If he should take office next year, Biden would be forced to multitask on an extreme level, not only grappling with how to restore some degree of normalcy whenever required social distancing ends, but also handling the economic and health aftereffects that are sure to linger long after the immediate crisis abates. Terrell McSweeny, who was Biden’s chief domestic-policy adviser at the time, recalls that after the Recovery Act’s initial passage, Obama had many other pressing issues on his agenda, including his overhaul of the health-insurance system, so he relied on his vice president. This time around, Biden would have to find a Biden of his own. “What Biden was able to do was take on these incredibly wide-ranging investments and set of programs across the board,” McSweeny said, “and keep all of that in process with a relatively small staff coordinating deeply—and using his ability at the top of government to constantly keep the pressure on.”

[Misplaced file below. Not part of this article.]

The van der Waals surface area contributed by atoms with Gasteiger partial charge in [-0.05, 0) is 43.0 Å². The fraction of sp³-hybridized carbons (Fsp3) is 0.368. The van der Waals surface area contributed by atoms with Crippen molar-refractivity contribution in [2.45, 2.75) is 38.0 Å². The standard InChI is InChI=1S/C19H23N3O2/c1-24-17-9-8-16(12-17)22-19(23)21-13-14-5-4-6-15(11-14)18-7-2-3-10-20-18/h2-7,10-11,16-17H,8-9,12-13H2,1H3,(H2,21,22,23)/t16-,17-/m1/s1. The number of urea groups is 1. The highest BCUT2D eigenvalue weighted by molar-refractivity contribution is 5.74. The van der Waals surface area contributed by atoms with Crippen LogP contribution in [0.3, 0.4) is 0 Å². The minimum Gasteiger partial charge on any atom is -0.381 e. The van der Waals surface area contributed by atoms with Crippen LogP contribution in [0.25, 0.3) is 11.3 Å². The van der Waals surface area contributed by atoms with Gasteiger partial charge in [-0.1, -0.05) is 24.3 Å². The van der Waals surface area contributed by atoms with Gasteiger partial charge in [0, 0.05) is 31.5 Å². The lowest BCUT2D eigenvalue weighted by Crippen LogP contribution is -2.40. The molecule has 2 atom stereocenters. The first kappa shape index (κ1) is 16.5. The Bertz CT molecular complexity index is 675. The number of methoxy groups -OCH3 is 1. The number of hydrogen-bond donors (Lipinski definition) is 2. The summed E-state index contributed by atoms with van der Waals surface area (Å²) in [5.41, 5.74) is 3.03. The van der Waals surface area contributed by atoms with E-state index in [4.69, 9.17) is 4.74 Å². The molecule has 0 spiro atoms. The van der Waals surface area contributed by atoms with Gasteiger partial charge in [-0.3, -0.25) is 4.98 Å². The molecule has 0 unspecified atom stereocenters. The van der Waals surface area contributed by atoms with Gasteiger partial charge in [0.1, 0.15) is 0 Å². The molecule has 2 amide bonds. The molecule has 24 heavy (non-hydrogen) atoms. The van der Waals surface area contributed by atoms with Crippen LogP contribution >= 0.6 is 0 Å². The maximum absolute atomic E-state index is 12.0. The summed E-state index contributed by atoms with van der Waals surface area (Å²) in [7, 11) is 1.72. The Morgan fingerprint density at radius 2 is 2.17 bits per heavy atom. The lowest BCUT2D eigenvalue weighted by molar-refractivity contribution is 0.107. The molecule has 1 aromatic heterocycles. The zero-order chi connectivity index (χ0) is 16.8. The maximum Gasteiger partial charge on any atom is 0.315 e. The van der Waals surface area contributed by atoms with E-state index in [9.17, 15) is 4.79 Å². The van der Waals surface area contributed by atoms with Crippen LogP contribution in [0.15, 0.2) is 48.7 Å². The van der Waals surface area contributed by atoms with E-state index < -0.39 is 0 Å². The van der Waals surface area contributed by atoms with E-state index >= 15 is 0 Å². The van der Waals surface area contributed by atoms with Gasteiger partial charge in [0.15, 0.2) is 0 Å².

Perhaps the biggest difference from a decade ago is the sheer scale of the current problem. “I think the idea that we get the all-clear sign from the medical community and the economy is fine at that point is really misguided,” Bernstein said. He cited forecasts that unemployment could be at 15 percent by this fall, more than 8 percent in January, and still well over 6 percent by the fourth quarter of 2021. The Great Recession of 2008 upended the economy, sparked by the housing bubble and resulting turmoil in financial markets. This crisis has a different, more deadly cause and is already proving more far-reaching.
Complicating Biden’s task further is an even more toxic partisan political divide in Washington than existed a decade ago. House Democrats are in a standoff with Senate Republicans over what next steps to take, if any, following the just-passed $2 trillion coronavirus-relief plan.